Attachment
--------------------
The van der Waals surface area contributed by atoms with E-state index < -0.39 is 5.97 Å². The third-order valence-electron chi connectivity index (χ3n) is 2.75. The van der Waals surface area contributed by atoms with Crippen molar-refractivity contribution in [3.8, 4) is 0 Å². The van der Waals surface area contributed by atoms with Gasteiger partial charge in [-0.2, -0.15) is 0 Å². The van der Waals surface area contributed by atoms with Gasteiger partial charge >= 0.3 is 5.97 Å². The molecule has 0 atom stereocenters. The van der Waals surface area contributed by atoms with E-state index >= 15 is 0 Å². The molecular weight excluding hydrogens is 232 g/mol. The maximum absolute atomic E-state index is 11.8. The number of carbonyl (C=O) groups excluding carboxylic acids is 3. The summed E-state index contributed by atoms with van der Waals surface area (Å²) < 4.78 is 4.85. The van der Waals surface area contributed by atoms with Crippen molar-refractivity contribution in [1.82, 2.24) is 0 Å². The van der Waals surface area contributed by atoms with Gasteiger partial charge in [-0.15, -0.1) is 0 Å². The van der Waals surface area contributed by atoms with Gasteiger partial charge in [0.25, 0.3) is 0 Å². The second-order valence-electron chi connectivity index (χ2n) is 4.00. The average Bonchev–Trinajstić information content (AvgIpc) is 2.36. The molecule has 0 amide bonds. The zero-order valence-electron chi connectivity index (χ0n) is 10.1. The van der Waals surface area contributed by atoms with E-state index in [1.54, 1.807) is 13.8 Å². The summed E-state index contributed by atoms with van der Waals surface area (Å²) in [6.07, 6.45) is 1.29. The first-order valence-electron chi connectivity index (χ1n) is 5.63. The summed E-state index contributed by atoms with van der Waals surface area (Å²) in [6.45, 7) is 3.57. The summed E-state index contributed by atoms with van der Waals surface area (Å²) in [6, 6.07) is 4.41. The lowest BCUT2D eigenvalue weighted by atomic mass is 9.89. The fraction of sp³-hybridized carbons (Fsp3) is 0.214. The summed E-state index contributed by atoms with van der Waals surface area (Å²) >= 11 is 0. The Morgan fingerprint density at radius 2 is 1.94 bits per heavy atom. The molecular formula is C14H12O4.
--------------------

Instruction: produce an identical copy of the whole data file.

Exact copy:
The van der Waals surface area contributed by atoms with E-state index < -0.39 is 5.97 Å². The third-order valence-electron chi connectivity index (χ3n) is 2.75. The van der Waals surface area contributed by atoms with Crippen molar-refractivity contribution in [3.8, 4) is 0 Å². The van der Waals surface area contributed by atoms with Gasteiger partial charge in [-0.2, -0.15) is 0 Å². The van der Waals surface area contributed by atoms with Gasteiger partial charge >= 0.3 is 5.97 Å². The molecule has 0 atom stereocenters. The van der Waals surface area contributed by atoms with E-state index >= 15 is 0 Å². The molecular weight excluding hydrogens is 232 g/mol. The maximum absolute atomic E-state index is 11.8. The number of carbonyl (C=O) groups excluding carboxylic acids is 3. The summed E-state index contributed by atoms with van der Waals surface area (Å²) < 4.78 is 4.85. The van der Waals surface area contributed by atoms with Crippen molar-refractivity contribution in [1.82, 2.24) is 0 Å². The van der Waals surface area contributed by atoms with Gasteiger partial charge in [-0.15, -0.1) is 0 Å². The van der Waals surface area contributed by atoms with Gasteiger partial charge in [0.25, 0.3) is 0 Å². The second-order valence-electron chi connectivity index (χ2n) is 4.00. The average Bonchev–Trinajstić information content (AvgIpc) is 2.36. The molecule has 0 amide bonds. The zero-order valence-electron chi connectivity index (χ0n) is 10.1. The van der Waals surface area contributed by atoms with E-state index in [1.54, 1.807) is 13.8 Å². The summed E-state index contributed by atoms with van der Waals surface area (Å²) in [6.07, 6.45) is 1.29. The first-order valence-electron chi connectivity index (χ1n) is 5.63. The summed E-state index contributed by atoms with van der Waals surface area (Å²) in [6.45, 7) is 3.57. The summed E-state index contributed by atoms with van der Waals surface area (Å²) in [6, 6.07) is 4.41. The lowest BCUT2D eigenvalue weighted by atomic mass is 9.89. The fraction of sp³-hybridized carbons (Fsp3) is 0.214. The summed E-state index contributed by atoms with van der Waals surface area (Å²) >= 11 is 0. The Morgan fingerprint density at radius 2 is 1.94 bits per heavy atom. The molecular formula is C14H12O4.